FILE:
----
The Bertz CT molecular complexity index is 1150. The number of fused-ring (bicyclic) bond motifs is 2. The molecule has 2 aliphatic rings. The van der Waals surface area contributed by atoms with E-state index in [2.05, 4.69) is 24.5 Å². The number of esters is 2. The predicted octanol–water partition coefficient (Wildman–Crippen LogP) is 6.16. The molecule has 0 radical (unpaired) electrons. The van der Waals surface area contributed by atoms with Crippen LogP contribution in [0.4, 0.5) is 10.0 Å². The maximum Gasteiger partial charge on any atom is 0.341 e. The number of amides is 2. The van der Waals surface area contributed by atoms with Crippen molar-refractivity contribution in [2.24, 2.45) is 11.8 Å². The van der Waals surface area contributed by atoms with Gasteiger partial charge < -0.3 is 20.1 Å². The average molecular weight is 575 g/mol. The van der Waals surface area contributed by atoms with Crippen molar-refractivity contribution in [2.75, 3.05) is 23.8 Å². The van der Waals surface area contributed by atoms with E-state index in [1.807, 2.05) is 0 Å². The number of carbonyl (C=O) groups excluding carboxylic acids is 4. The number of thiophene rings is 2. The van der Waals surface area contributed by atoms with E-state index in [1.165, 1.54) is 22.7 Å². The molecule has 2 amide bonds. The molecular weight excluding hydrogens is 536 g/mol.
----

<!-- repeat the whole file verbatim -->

The Bertz CT molecular complexity index is 1150. The number of fused-ring (bicyclic) bond motifs is 2. The molecule has 2 aliphatic rings. The van der Waals surface area contributed by atoms with E-state index in [2.05, 4.69) is 24.5 Å². The number of esters is 2. The predicted octanol–water partition coefficient (Wildman–Crippen LogP) is 6.16. The molecule has 0 radical (unpaired) electrons. The van der Waals surface area contributed by atoms with Crippen LogP contribution in [0.4, 0.5) is 10.0 Å². The maximum Gasteiger partial charge on any atom is 0.341 e. The number of amides is 2. The van der Waals surface area contributed by atoms with Crippen molar-refractivity contribution in [2.24, 2.45) is 11.8 Å². The van der Waals surface area contributed by atoms with Gasteiger partial charge < -0.3 is 20.1 Å². The average molecular weight is 575 g/mol. The van der Waals surface area contributed by atoms with Crippen molar-refractivity contribution in [2.75, 3.05) is 23.8 Å². The van der Waals surface area contributed by atoms with E-state index in [1.807, 2.05) is 0 Å². The number of carbonyl (C=O) groups excluding carboxylic acids is 4. The number of thiophene rings is 2. The van der Waals surface area contributed by atoms with E-state index in [1.165, 1.54) is 22.7 Å². The molecule has 2 amide bonds. The molecular weight excluding hydrogens is 536 g/mol.